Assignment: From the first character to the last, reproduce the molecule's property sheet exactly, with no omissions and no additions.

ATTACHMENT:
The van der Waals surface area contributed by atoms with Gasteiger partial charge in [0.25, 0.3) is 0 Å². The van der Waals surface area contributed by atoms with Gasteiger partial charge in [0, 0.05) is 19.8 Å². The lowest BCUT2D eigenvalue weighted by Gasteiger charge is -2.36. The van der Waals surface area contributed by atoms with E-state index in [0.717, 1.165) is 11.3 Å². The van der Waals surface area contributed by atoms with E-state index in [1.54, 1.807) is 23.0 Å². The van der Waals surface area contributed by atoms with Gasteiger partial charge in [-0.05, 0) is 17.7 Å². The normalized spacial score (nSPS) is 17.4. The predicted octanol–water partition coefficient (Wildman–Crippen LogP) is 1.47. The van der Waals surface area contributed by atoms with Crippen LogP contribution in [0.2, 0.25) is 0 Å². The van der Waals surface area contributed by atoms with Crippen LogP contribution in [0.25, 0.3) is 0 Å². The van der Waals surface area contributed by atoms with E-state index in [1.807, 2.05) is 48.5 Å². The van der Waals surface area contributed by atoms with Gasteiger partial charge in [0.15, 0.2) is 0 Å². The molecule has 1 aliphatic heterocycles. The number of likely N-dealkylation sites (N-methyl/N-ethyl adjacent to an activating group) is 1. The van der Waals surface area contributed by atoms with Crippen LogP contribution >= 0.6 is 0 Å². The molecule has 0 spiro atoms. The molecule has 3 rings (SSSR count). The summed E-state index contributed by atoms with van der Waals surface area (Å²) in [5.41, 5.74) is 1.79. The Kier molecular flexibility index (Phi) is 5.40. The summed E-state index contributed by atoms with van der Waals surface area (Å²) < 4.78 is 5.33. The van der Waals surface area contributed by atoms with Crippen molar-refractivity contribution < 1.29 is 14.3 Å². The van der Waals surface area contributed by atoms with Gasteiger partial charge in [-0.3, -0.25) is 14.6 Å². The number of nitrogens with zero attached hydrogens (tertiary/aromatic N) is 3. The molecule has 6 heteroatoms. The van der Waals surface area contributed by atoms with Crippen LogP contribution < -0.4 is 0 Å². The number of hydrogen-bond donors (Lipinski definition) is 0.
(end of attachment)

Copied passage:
The van der Waals surface area contributed by atoms with Gasteiger partial charge in [0.25, 0.3) is 0 Å². The van der Waals surface area contributed by atoms with Gasteiger partial charge in [0, 0.05) is 19.8 Å². The lowest BCUT2D eigenvalue weighted by Gasteiger charge is -2.36. The van der Waals surface area contributed by atoms with E-state index in [0.717, 1.165) is 11.3 Å². The van der Waals surface area contributed by atoms with E-state index in [1.54, 1.807) is 23.0 Å². The van der Waals surface area contributed by atoms with Gasteiger partial charge in [-0.05, 0) is 17.7 Å². The normalized spacial score (nSPS) is 17.4. The predicted octanol–water partition coefficient (Wildman–Crippen LogP) is 1.47. The van der Waals surface area contributed by atoms with Crippen LogP contribution in [0.2, 0.25) is 0 Å². The van der Waals surface area contributed by atoms with Crippen LogP contribution in [0.25, 0.3) is 0 Å². The van der Waals surface area contributed by atoms with E-state index in [1.807, 2.05) is 48.5 Å². The van der Waals surface area contributed by atoms with Gasteiger partial charge in [0.15, 0.2) is 0 Å². The molecule has 1 aliphatic heterocycles. The number of likely N-dealkylation sites (N-methyl/N-ethyl adjacent to an activating group) is 1. The van der Waals surface area contributed by atoms with Crippen LogP contribution >= 0.6 is 0 Å². The molecule has 0 spiro atoms. The molecule has 3 rings (SSSR count). The summed E-state index contributed by atoms with van der Waals surface area (Å²) in [5.41, 5.74) is 1.79. The Kier molecular flexibility index (Phi) is 5.40. The summed E-state index contributed by atoms with van der Waals surface area (Å²) < 4.78 is 5.33. The van der Waals surface area contributed by atoms with Crippen molar-refractivity contribution < 1.29 is 14.3 Å². The van der Waals surface area contributed by atoms with Gasteiger partial charge in [-0.3, -0.25) is 14.6 Å². The number of nitrogens with zero attached hydrogens (tertiary/aromatic N) is 3. The molecule has 6 heteroatoms. The van der Waals surface area contributed by atoms with Crippen LogP contribution < -0.4 is 0 Å². The number of hydrogen-bond donors (Lipinski definition) is 0.